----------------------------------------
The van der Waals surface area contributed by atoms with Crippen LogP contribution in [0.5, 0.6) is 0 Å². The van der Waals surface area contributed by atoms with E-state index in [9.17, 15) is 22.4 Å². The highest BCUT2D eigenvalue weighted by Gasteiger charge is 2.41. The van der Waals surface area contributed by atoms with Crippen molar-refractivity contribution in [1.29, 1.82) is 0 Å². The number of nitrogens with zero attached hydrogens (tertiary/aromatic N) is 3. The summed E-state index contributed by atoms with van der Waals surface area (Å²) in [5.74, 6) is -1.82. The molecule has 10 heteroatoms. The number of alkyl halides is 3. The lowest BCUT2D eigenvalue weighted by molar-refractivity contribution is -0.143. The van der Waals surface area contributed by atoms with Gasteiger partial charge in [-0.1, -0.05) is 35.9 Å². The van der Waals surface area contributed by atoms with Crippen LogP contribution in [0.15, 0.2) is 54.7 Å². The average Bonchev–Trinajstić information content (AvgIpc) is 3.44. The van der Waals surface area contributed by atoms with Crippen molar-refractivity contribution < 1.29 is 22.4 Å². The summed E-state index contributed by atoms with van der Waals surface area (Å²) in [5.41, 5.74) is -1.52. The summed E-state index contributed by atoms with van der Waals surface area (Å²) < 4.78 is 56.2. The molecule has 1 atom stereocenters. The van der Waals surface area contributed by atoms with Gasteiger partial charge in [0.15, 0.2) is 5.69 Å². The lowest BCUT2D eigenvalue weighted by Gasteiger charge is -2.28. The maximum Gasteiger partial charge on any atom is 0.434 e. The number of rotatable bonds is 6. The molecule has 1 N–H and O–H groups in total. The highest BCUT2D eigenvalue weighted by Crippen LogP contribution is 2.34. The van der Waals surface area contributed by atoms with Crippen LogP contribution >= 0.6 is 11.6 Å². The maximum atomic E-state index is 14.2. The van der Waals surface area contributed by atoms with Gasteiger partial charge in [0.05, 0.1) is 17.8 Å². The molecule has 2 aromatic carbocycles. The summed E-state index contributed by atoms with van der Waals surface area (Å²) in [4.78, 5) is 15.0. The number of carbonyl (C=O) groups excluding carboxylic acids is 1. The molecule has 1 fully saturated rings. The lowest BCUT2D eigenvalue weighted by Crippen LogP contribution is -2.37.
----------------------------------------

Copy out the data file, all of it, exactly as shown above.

The van der Waals surface area contributed by atoms with Crippen LogP contribution in [0.5, 0.6) is 0 Å². The van der Waals surface area contributed by atoms with E-state index in [9.17, 15) is 22.4 Å². The highest BCUT2D eigenvalue weighted by Gasteiger charge is 2.41. The van der Waals surface area contributed by atoms with Crippen molar-refractivity contribution in [1.29, 1.82) is 0 Å². The number of nitrogens with zero attached hydrogens (tertiary/aromatic N) is 3. The summed E-state index contributed by atoms with van der Waals surface area (Å²) in [5.74, 6) is -1.82. The molecule has 10 heteroatoms. The number of alkyl halides is 3. The lowest BCUT2D eigenvalue weighted by molar-refractivity contribution is -0.143. The van der Waals surface area contributed by atoms with Gasteiger partial charge in [-0.1, -0.05) is 35.9 Å². The van der Waals surface area contributed by atoms with Crippen LogP contribution in [0.15, 0.2) is 54.7 Å². The average Bonchev–Trinajstić information content (AvgIpc) is 3.44. The van der Waals surface area contributed by atoms with Crippen molar-refractivity contribution < 1.29 is 22.4 Å². The summed E-state index contributed by atoms with van der Waals surface area (Å²) in [5.41, 5.74) is -1.52. The summed E-state index contributed by atoms with van der Waals surface area (Å²) < 4.78 is 56.2. The molecule has 1 atom stereocenters. The van der Waals surface area contributed by atoms with Gasteiger partial charge in [0.15, 0.2) is 5.69 Å². The lowest BCUT2D eigenvalue weighted by Gasteiger charge is -2.28. The maximum Gasteiger partial charge on any atom is 0.434 e. The number of rotatable bonds is 6. The molecule has 1 N–H and O–H groups in total. The highest BCUT2D eigenvalue weighted by Crippen LogP contribution is 2.34. The van der Waals surface area contributed by atoms with Crippen LogP contribution >= 0.6 is 11.6 Å². The maximum atomic E-state index is 14.2. The van der Waals surface area contributed by atoms with Gasteiger partial charge in [0.05, 0.1) is 17.8 Å². The molecule has 2 aromatic carbocycles. The summed E-state index contributed by atoms with van der Waals surface area (Å²) in [4.78, 5) is 15.0. The number of carbonyl (C=O) groups excluding carboxylic acids is 1. The molecule has 1 fully saturated rings. The lowest BCUT2D eigenvalue weighted by Crippen LogP contribution is -2.37.